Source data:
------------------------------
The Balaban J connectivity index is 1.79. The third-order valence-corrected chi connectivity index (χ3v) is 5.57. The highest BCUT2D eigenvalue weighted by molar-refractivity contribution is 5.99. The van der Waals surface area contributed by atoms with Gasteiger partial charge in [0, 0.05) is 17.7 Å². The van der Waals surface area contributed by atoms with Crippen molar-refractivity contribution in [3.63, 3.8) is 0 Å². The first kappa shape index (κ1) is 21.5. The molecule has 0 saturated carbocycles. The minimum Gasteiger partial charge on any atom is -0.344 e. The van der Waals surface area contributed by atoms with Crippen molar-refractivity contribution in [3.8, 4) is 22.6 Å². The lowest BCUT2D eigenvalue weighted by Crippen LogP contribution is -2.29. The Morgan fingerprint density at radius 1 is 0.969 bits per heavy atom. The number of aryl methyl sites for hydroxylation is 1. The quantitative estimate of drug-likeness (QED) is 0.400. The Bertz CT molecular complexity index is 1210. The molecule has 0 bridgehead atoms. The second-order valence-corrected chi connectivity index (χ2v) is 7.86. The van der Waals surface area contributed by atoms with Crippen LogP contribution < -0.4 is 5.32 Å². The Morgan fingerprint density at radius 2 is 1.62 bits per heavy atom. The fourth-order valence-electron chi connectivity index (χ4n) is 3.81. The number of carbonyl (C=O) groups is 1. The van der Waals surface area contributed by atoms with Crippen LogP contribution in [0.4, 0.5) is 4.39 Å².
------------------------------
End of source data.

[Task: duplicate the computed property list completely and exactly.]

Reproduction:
The Balaban J connectivity index is 1.79. The third-order valence-corrected chi connectivity index (χ3v) is 5.57. The highest BCUT2D eigenvalue weighted by molar-refractivity contribution is 5.99. The van der Waals surface area contributed by atoms with Gasteiger partial charge in [0, 0.05) is 17.7 Å². The van der Waals surface area contributed by atoms with Crippen molar-refractivity contribution in [3.63, 3.8) is 0 Å². The first kappa shape index (κ1) is 21.5. The molecule has 0 saturated carbocycles. The minimum Gasteiger partial charge on any atom is -0.344 e. The van der Waals surface area contributed by atoms with Crippen molar-refractivity contribution in [3.8, 4) is 22.6 Å². The lowest BCUT2D eigenvalue weighted by Crippen LogP contribution is -2.29. The Morgan fingerprint density at radius 1 is 0.969 bits per heavy atom. The number of aryl methyl sites for hydroxylation is 1. The quantitative estimate of drug-likeness (QED) is 0.400. The Bertz CT molecular complexity index is 1210. The molecule has 0 bridgehead atoms. The second-order valence-corrected chi connectivity index (χ2v) is 7.86. The van der Waals surface area contributed by atoms with Crippen LogP contribution < -0.4 is 5.32 Å². The Morgan fingerprint density at radius 2 is 1.62 bits per heavy atom. The fourth-order valence-electron chi connectivity index (χ4n) is 3.81. The number of carbonyl (C=O) groups is 1. The van der Waals surface area contributed by atoms with Crippen LogP contribution in [0.4, 0.5) is 4.39 Å².